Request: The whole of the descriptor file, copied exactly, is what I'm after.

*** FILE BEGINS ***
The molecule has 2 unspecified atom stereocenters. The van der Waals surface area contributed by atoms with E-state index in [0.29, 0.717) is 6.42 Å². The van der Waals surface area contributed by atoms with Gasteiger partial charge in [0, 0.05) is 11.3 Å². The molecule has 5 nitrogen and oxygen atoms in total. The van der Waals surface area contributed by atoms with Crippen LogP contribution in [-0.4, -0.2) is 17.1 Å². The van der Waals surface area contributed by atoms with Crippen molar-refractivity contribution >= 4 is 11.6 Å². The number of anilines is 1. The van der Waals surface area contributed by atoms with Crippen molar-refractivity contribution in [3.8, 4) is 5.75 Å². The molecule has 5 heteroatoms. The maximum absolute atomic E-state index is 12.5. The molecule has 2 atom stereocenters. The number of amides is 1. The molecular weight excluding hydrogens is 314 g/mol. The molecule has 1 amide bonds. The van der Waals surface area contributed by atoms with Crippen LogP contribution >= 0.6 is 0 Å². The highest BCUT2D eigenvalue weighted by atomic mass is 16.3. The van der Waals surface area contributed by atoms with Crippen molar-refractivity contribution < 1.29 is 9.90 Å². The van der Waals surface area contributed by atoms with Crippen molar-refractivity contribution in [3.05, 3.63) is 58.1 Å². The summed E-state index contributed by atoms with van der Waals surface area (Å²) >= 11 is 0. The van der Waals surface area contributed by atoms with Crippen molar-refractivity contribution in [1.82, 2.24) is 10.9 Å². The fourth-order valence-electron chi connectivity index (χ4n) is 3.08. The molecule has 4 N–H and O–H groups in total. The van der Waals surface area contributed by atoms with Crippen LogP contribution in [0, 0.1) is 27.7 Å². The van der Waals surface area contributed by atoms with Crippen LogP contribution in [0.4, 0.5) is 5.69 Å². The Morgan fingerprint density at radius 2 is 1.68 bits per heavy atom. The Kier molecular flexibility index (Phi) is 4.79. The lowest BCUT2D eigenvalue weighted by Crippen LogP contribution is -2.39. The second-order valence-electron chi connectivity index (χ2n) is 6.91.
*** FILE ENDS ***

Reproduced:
The molecule has 2 unspecified atom stereocenters. The van der Waals surface area contributed by atoms with E-state index in [0.29, 0.717) is 6.42 Å². The van der Waals surface area contributed by atoms with Gasteiger partial charge in [0, 0.05) is 11.3 Å². The molecule has 5 nitrogen and oxygen atoms in total. The van der Waals surface area contributed by atoms with Crippen LogP contribution in [-0.4, -0.2) is 17.1 Å². The van der Waals surface area contributed by atoms with Crippen molar-refractivity contribution >= 4 is 11.6 Å². The number of anilines is 1. The van der Waals surface area contributed by atoms with Crippen molar-refractivity contribution in [3.8, 4) is 5.75 Å². The molecule has 5 heteroatoms. The maximum absolute atomic E-state index is 12.5. The molecule has 2 atom stereocenters. The number of amides is 1. The molecular weight excluding hydrogens is 314 g/mol. The molecule has 1 amide bonds. The van der Waals surface area contributed by atoms with Crippen LogP contribution >= 0.6 is 0 Å². The highest BCUT2D eigenvalue weighted by atomic mass is 16.3. The van der Waals surface area contributed by atoms with Crippen molar-refractivity contribution < 1.29 is 9.90 Å². The van der Waals surface area contributed by atoms with Crippen molar-refractivity contribution in [3.05, 3.63) is 58.1 Å². The summed E-state index contributed by atoms with van der Waals surface area (Å²) >= 11 is 0. The van der Waals surface area contributed by atoms with Crippen molar-refractivity contribution in [1.82, 2.24) is 10.9 Å². The fourth-order valence-electron chi connectivity index (χ4n) is 3.08. The molecule has 4 N–H and O–H groups in total. The van der Waals surface area contributed by atoms with Crippen LogP contribution in [0, 0.1) is 27.7 Å². The van der Waals surface area contributed by atoms with Crippen LogP contribution in [0.4, 0.5) is 5.69 Å². The Morgan fingerprint density at radius 2 is 1.68 bits per heavy atom. The Kier molecular flexibility index (Phi) is 4.79. The lowest BCUT2D eigenvalue weighted by Crippen LogP contribution is -2.39. The second-order valence-electron chi connectivity index (χ2n) is 6.91.